A look at the list discussion tells you that boundaries of at the least 75% of the states are available in various formats and quality. What we need at this point is a consolidate effort to bring them all on par in format, attributes and to some level quality. So some volunteers at Data{Meet} agreed to come together, clean up the available maps, add attributes, make them geojson and publish them on our GitHub repository called Indian Village Boundaries.

Of course this will be an on going effort but we would love to reach a baseline (all states) by year end. As of now I have cleaned up and uploaded Gujarat. I have at the least 4 more states to go live by month end. Karnataka, Kerala, Tamil Nadu and Goa. I will announce them on the list as they go live.

The boundaries are organized by state using state ISO code. All the village boundaries are available in geojson (WGS84, EPSG4326) format. The project page gives you the status of the data as we clean and upload. Data is not perfect yet, there could many errors both in data and boundaries. You can contribute by sending the pull requests. Please use the census names when correcting the attributes and geojson for shapes. Please source them to an official source when sending corrections.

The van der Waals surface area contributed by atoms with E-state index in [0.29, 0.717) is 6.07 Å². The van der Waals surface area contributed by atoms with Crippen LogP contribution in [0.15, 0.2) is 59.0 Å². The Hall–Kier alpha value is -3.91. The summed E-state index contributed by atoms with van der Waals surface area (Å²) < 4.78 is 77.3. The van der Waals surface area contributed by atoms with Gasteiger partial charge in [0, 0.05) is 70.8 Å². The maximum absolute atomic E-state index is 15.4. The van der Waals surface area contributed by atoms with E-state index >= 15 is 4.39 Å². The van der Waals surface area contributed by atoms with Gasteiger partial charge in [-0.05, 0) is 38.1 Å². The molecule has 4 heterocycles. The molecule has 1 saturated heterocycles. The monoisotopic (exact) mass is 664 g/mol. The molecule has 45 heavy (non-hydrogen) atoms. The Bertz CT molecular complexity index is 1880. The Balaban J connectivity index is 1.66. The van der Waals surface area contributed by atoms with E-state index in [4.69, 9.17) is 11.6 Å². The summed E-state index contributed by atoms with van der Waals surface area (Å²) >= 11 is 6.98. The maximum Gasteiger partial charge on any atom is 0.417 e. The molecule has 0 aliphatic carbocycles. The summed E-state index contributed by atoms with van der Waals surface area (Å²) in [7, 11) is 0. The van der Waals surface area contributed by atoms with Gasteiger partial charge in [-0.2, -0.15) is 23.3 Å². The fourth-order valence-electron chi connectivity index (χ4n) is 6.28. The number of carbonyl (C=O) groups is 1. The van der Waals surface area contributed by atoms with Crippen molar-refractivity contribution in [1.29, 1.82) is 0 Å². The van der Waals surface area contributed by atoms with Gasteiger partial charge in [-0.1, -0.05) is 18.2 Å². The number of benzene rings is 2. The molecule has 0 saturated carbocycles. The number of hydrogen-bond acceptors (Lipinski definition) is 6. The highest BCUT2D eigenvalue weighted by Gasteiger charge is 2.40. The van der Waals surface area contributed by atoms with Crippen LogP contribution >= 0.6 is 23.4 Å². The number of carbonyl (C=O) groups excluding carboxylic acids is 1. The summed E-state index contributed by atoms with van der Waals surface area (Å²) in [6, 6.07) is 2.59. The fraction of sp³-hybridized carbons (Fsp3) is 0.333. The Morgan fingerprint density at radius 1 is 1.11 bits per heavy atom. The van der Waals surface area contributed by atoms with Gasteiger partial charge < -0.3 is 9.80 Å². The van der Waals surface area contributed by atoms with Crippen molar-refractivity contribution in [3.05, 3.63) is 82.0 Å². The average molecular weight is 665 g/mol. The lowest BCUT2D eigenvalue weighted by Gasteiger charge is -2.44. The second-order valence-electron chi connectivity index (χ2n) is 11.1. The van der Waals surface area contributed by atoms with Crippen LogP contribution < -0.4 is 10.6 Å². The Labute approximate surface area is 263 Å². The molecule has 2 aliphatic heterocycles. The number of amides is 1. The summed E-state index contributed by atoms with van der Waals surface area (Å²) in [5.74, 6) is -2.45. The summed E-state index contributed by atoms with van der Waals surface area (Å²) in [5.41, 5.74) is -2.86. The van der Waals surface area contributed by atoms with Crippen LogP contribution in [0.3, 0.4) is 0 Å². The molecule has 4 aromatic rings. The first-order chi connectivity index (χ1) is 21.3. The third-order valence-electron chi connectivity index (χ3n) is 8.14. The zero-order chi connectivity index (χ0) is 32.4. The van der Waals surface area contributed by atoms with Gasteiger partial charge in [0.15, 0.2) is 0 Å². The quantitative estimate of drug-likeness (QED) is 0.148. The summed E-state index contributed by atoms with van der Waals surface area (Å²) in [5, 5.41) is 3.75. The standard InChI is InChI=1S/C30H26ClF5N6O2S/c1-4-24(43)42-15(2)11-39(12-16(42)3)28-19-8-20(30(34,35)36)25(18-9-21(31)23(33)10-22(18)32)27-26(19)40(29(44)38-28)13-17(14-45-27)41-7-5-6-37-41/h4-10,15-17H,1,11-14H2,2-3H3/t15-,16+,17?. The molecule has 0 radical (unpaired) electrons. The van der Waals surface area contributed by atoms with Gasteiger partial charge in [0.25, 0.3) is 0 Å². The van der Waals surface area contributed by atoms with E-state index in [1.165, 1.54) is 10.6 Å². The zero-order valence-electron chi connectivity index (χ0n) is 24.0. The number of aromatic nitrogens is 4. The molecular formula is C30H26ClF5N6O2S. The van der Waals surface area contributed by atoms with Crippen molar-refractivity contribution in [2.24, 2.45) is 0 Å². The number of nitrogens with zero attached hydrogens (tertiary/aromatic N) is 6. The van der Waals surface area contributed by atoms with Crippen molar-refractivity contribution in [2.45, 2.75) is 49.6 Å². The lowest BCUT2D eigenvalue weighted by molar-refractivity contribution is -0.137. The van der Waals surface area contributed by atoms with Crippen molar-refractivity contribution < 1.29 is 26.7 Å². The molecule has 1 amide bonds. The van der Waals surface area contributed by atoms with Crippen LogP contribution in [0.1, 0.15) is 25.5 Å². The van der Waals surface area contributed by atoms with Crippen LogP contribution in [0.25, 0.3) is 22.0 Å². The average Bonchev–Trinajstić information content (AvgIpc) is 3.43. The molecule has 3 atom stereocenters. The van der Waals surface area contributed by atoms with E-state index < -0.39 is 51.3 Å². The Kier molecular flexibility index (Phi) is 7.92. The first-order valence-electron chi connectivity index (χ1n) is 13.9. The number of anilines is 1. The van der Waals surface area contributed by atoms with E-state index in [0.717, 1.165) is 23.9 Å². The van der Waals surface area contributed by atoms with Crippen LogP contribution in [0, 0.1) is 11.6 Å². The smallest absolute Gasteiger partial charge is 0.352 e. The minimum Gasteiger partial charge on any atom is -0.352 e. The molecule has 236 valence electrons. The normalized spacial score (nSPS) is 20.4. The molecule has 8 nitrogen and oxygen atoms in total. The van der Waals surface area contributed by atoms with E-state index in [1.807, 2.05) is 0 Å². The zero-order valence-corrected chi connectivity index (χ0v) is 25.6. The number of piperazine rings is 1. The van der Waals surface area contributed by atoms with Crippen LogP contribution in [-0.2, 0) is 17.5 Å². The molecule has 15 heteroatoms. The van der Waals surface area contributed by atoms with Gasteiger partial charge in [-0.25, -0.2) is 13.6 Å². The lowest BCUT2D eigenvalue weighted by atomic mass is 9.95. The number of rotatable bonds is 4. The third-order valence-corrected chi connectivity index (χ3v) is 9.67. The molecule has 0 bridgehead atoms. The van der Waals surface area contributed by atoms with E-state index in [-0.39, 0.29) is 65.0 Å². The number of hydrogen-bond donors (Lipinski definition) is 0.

Like everything else community creates. All map data will be available under Open Data Commons Open Database License (ODbL). This data is distributed in the hope that it will be useful, but WITHOUT ANY WARRANTY; without even the implied warranty of MERCHANTABILITY or FITNESS FOR A PARTICULAR PURPOSE. If you find issues we are more than happy to accept corrections but please source them to an official source.

On this 70th Independence day, as we celebrate the historic event of India becoming Free and Independent, Data{Meet} community celebrates by cleaning, formatting and digitizing our village boundaries. Have a great time using the maps and contributing back to society.

https://github.com/datameet/indian_village_boundaries

Picture: Kedarnath range behind the Kedarnath temple early morning. By Kaustabh, Available under CCBYSA.

Guide on Digitizing Static Maps

I was recently invited to Nagpur by a group called Center for Peoples Collective, to brainstorm doing for Nagpur the kind of things I’ve done in Pune for budget data processing/viz and mapping. We found that they didn’t have any digital data (ie, shapefile, kml etc) of Nagpur’s electoral wards, but they did have some high-res images released by Nagpur Municipal Corporation (NMC) with the boundaries marked. So I walked them through a process that I’ve worked out, which uses free online services and doesn’t need any software or advanced skills to do. I’m sharing that process here.
Continue reading Guide on Digitizing Static Maps

Sikkim Data Portal and Sensitive Information